Andrew G. Miner and Charles L. Hulin
The general case for multiple operations in the study of constructs in psychology has been made several times (e.g., Bridgman, 1927; Campbell & Fiske, 1959; Dunnette, 1966; Garner, Hake, & Eriksen, 1956). It has been established that appropriate measurement and manipulation of psychological constructs depends fundamentally on the use of multiple independent methods, each of which imperfectly captures an underlying construct. The use of more than one operationalization of a construct is necessary to ensure that observed relationships are due to relations among constructs and not methods.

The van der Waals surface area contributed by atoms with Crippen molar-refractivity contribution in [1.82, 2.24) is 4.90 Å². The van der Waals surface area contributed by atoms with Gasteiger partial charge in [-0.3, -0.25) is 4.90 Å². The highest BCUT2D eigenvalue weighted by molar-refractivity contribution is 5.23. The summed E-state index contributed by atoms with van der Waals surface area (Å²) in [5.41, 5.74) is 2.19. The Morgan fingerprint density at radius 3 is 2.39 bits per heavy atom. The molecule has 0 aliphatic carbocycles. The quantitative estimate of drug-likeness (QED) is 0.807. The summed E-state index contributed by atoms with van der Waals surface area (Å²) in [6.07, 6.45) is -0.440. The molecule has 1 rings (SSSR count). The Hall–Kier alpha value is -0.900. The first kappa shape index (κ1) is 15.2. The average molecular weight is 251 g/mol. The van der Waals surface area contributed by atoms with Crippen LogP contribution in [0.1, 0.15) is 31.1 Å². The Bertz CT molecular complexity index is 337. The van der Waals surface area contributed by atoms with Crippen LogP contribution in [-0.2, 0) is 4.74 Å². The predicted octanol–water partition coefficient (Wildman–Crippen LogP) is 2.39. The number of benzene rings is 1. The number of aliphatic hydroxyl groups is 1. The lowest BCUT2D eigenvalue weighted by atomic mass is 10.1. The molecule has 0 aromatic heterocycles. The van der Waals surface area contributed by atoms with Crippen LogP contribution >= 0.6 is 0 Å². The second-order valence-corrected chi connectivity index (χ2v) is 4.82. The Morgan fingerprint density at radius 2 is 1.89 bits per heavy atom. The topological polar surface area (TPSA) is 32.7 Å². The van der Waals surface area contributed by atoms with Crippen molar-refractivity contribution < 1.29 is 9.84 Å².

Industrial and organizational (I/O) psychology has struggled to measure constructs using more than one method for two reasons. First, researchers often lack access to experimental designs that can provide a source of alternative operationalizations; many constructs are bound to their organizational context and cannot be reasonably isolated in the lab (e.g., organizational commitment). Second, organizations are often reluctant to undertake the time, cost, and effort necessary to move beyond standard paper-and-pencil or online self-report surveys. Some research endeavors in I/O psychology have resulted in remarkable demonstrations of the application of multiple methods. However, such endeavors represent the exception to the rule that it is difficult to achieve multiple methods in organizational settings. In this chapter we describe four characteristics of most research in the field. One of these four characteristics, the discounting of dynamic process in research design, is explored in further detail. The chapter addresses some potential benefits of using dynamic, within-person, designs more frequently.
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